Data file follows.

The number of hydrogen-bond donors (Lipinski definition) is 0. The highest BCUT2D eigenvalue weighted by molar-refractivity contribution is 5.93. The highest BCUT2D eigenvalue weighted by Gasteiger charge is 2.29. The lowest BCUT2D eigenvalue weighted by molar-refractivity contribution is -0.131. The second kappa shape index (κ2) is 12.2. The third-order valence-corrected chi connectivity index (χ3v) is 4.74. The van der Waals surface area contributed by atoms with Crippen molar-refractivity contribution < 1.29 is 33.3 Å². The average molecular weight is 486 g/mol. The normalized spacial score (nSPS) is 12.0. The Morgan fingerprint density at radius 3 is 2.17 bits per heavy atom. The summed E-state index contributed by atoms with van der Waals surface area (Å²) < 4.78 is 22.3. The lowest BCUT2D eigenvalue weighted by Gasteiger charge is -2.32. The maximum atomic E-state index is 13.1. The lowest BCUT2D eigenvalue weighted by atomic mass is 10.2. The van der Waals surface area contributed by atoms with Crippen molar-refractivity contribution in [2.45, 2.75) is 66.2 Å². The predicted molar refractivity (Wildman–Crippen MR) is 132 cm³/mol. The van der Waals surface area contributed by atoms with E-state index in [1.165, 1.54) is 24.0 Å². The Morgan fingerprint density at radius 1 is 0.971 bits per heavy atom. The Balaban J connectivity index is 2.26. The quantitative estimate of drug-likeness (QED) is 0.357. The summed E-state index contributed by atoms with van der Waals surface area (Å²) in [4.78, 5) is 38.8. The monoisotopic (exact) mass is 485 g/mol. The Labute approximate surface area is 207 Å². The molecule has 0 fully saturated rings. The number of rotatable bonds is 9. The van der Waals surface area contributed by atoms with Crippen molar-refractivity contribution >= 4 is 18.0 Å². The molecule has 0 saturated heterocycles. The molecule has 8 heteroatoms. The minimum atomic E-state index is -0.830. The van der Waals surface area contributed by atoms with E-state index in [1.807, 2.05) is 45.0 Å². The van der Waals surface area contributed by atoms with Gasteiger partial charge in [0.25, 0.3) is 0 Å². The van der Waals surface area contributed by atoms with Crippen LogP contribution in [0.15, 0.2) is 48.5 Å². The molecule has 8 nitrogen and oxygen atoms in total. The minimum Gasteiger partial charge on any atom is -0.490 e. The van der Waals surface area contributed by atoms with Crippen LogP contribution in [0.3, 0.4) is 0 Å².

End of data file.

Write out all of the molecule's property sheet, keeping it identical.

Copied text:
The number of hydrogen-bond donors (Lipinski definition) is 0. The highest BCUT2D eigenvalue weighted by molar-refractivity contribution is 5.93. The highest BCUT2D eigenvalue weighted by Gasteiger charge is 2.29. The lowest BCUT2D eigenvalue weighted by molar-refractivity contribution is -0.131. The second kappa shape index (κ2) is 12.2. The third-order valence-corrected chi connectivity index (χ3v) is 4.74. The van der Waals surface area contributed by atoms with Crippen molar-refractivity contribution < 1.29 is 33.3 Å². The average molecular weight is 486 g/mol. The normalized spacial score (nSPS) is 12.0. The Morgan fingerprint density at radius 3 is 2.17 bits per heavy atom. The summed E-state index contributed by atoms with van der Waals surface area (Å²) < 4.78 is 22.3. The lowest BCUT2D eigenvalue weighted by Gasteiger charge is -2.32. The maximum atomic E-state index is 13.1. The lowest BCUT2D eigenvalue weighted by atomic mass is 10.2. The van der Waals surface area contributed by atoms with Crippen molar-refractivity contribution in [2.45, 2.75) is 66.2 Å². The predicted molar refractivity (Wildman–Crippen MR) is 132 cm³/mol. The van der Waals surface area contributed by atoms with E-state index in [1.165, 1.54) is 24.0 Å². The Morgan fingerprint density at radius 1 is 0.971 bits per heavy atom. The Balaban J connectivity index is 2.26. The quantitative estimate of drug-likeness (QED) is 0.357. The summed E-state index contributed by atoms with van der Waals surface area (Å²) in [4.78, 5) is 38.8. The monoisotopic (exact) mass is 485 g/mol. The Labute approximate surface area is 207 Å². The molecule has 0 fully saturated rings. The number of rotatable bonds is 9. The van der Waals surface area contributed by atoms with Crippen molar-refractivity contribution >= 4 is 18.0 Å². The molecule has 0 saturated heterocycles. The molecule has 8 heteroatoms. The minimum atomic E-state index is -0.830. The van der Waals surface area contributed by atoms with E-state index in [1.807, 2.05) is 45.0 Å². The van der Waals surface area contributed by atoms with Gasteiger partial charge in [0.25, 0.3) is 0 Å². The van der Waals surface area contributed by atoms with Crippen LogP contribution in [0.15, 0.2) is 48.5 Å². The molecule has 8 nitrogen and oxygen atoms in total. The minimum Gasteiger partial charge on any atom is -0.490 e. The van der Waals surface area contributed by atoms with Crippen LogP contribution in [0.3, 0.4) is 0 Å².